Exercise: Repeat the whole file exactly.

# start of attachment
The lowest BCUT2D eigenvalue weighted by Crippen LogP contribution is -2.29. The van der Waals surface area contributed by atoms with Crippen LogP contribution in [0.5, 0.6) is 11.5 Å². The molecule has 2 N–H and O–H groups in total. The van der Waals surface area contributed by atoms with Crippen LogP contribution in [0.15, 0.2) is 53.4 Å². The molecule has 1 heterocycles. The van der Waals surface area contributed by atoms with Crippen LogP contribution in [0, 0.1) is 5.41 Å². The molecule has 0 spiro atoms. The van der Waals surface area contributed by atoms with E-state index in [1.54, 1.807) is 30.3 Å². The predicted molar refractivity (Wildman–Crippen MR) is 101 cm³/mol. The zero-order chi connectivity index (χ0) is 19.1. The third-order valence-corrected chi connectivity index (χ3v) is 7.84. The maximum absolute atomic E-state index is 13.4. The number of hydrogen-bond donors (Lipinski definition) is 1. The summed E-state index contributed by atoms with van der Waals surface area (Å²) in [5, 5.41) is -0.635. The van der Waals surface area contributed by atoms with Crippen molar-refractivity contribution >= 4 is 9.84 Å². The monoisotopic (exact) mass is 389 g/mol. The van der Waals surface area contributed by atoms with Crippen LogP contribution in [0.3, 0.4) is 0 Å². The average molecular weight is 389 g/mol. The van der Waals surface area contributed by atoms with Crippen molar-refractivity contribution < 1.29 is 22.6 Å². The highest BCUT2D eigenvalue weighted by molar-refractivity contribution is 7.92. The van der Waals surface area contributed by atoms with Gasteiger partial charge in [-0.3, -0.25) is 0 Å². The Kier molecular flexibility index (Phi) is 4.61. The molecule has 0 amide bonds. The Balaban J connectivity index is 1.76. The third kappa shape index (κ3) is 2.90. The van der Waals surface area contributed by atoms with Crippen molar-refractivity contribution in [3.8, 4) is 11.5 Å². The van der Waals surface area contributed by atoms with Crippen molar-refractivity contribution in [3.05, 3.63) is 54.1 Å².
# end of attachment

The lowest BCUT2D eigenvalue weighted by Crippen LogP contribution is -2.29. The van der Waals surface area contributed by atoms with Crippen LogP contribution in [0.5, 0.6) is 11.5 Å². The molecule has 2 N–H and O–H groups in total. The van der Waals surface area contributed by atoms with Crippen LogP contribution in [0.15, 0.2) is 53.4 Å². The molecule has 1 heterocycles. The van der Waals surface area contributed by atoms with Crippen LogP contribution in [0, 0.1) is 5.41 Å². The molecule has 0 spiro atoms. The van der Waals surface area contributed by atoms with E-state index in [1.54, 1.807) is 30.3 Å². The predicted molar refractivity (Wildman–Crippen MR) is 101 cm³/mol. The zero-order chi connectivity index (χ0) is 19.1. The third-order valence-corrected chi connectivity index (χ3v) is 7.84. The maximum absolute atomic E-state index is 13.4. The number of hydrogen-bond donors (Lipinski definition) is 1. The summed E-state index contributed by atoms with van der Waals surface area (Å²) in [5, 5.41) is -0.635. The van der Waals surface area contributed by atoms with Crippen molar-refractivity contribution >= 4 is 9.84 Å². The monoisotopic (exact) mass is 389 g/mol. The van der Waals surface area contributed by atoms with Crippen LogP contribution in [0.3, 0.4) is 0 Å². The average molecular weight is 389 g/mol. The van der Waals surface area contributed by atoms with Crippen molar-refractivity contribution < 1.29 is 22.6 Å². The highest BCUT2D eigenvalue weighted by molar-refractivity contribution is 7.92. The van der Waals surface area contributed by atoms with Gasteiger partial charge in [-0.3, -0.25) is 0 Å². The Kier molecular flexibility index (Phi) is 4.61. The molecule has 0 amide bonds. The Balaban J connectivity index is 1.76. The third kappa shape index (κ3) is 2.90. The van der Waals surface area contributed by atoms with Crippen molar-refractivity contribution in [3.8, 4) is 11.5 Å². The van der Waals surface area contributed by atoms with Crippen molar-refractivity contribution in [3.05, 3.63) is 54.1 Å².